The race to bring quantum teleportation to your world

There'd an international quantum teleportation space race heating up
October 5, 2012
Quantum_Comm_Large

Schematic of quantum teleportation beaming particles from a satellite to two ground stations (credit: IQOQI Vienna)

Around the world, countries are investing time and millions of dollars into the technology, which uses satellites to beam bits of quantum information down from the sky and and could profoundly change worldwide communication, Wired Science reports.

In the past year, a team from China and another in Austria set new records for quantum teleportation, using a laser to beam photons through the open air over 60 and 89 miles, respectively.

If developed, quantum teleportation satellites could allow spies to pass large amounts of information back and forth or create unhackable codes.

Should we ever build quantum computers — which would be smaller and exponentially more powerful than modern computers, able to model complex phenomenon, rapidly crunch numbers, and render modern encryption keys useless — they would need quantum teleporters in order to be networked together in a quantum version of the Internet.

China plans to launch a satellite with a quantum teleportation experiment payload in 2016 and the European, Japanese, and Canadian space agencies are hoping to fund their own quantum teleportation satellite projects in the coming years.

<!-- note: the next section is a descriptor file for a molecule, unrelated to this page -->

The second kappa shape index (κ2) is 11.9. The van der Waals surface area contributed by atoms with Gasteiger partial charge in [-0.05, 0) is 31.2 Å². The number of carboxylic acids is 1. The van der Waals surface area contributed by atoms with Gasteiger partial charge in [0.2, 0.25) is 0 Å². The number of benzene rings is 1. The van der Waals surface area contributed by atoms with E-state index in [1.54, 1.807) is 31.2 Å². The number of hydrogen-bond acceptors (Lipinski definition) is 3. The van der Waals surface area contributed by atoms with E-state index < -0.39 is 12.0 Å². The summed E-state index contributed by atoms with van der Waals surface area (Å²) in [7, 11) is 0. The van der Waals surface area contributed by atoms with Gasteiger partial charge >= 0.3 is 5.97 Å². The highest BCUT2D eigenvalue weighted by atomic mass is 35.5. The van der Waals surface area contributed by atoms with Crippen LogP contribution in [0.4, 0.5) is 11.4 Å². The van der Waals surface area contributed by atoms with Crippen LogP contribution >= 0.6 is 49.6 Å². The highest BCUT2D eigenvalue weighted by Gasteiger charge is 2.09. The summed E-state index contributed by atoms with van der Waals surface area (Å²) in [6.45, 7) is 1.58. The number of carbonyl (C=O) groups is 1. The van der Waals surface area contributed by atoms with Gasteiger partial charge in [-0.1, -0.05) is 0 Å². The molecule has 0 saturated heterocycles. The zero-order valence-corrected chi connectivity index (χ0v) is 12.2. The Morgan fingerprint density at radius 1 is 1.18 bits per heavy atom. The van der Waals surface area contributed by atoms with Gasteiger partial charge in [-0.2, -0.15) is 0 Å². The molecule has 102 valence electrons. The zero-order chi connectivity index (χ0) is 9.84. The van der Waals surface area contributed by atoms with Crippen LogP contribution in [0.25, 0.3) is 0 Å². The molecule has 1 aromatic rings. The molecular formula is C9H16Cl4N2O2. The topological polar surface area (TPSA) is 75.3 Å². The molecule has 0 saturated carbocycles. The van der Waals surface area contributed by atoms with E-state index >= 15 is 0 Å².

How It works

The trick to teleportation comes from a quirk of quantum mechanics that allows you to create two particles that are completely in tune with one another, which are known as an entangled pair.

To send a controllable signal, you need quantum teleportation. This requires three subatomic particles, say photons. Two of the photons are entangled with one another, and the third contains the bit of information you want to send.

“Now we want to show that this kind of communication might be useful on a global scale,” said physicist Anton Zeilinger of the University of Vienna, who led the Austrian quantum-distance team. “The method of choice is to use quantum communication via satellite,” he added, since photons can’t travel very far in glass fiber without getting absorbed.

The Race to Space

Being able to do this quantum satellite teleportation would provide many new advantages, in particular the ability to create cryptographic keys for sensitive information that would be stored in subatomic particles. If anyone were to measure the particle, they would change its properties so spy agencies would always know if they’ve been hacked. Someday in the future, James Bond and MI6 could be passing secret codes back and forth on a teleported light beam through space.

With this in mind, “there are now a couple of research groups considering how to build a quantum payload suitable for a satellite,” said physicist Thomas Jennewein of the University of Waterloo in Ontario, Canada. “There’s basically a race going on to get into space first with a quantum satellite.”

The Chinese space agency has put $554 million toward funding five scientific satellites over the coming years, one of which will be used for quantum communication.

This is a new direction for China, which has in the past launched more than 100 satellites, but until now only one for dedicated scientific experiments. While the exact figure for the quantum communication project is unknown, it could be on the order of $50 to 100 million, estimated Zeilinger. This stands in contrast to Europe and Canada, which have invested an order of magnitude less for their projects.